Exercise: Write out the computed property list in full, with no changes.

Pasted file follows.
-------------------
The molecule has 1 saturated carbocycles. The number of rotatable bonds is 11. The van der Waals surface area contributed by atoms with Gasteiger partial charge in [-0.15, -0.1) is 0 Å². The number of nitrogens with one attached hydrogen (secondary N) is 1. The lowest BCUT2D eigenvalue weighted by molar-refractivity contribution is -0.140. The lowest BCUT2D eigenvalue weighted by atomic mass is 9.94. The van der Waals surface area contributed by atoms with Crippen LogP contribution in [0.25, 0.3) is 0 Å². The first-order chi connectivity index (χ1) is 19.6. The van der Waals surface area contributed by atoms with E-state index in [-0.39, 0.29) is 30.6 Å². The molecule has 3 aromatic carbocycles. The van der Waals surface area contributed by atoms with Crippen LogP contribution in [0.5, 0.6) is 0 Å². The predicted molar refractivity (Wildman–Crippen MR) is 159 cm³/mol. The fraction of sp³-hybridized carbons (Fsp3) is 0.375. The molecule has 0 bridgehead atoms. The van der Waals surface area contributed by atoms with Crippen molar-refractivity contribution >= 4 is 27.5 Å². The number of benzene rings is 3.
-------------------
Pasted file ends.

The molecule has 1 saturated carbocycles. The number of rotatable bonds is 11. The van der Waals surface area contributed by atoms with Gasteiger partial charge in [-0.15, -0.1) is 0 Å². The number of nitrogens with one attached hydrogen (secondary N) is 1. The lowest BCUT2D eigenvalue weighted by molar-refractivity contribution is -0.140. The lowest BCUT2D eigenvalue weighted by atomic mass is 9.94. The van der Waals surface area contributed by atoms with Crippen LogP contribution in [0.25, 0.3) is 0 Å². The first-order chi connectivity index (χ1) is 19.6. The van der Waals surface area contributed by atoms with E-state index in [-0.39, 0.29) is 30.6 Å². The molecule has 3 aromatic carbocycles. The van der Waals surface area contributed by atoms with Crippen LogP contribution in [0.5, 0.6) is 0 Å². The predicted molar refractivity (Wildman–Crippen MR) is 159 cm³/mol. The fraction of sp³-hybridized carbons (Fsp3) is 0.375. The molecule has 0 bridgehead atoms. The van der Waals surface area contributed by atoms with Crippen molar-refractivity contribution >= 4 is 27.5 Å². The number of benzene rings is 3.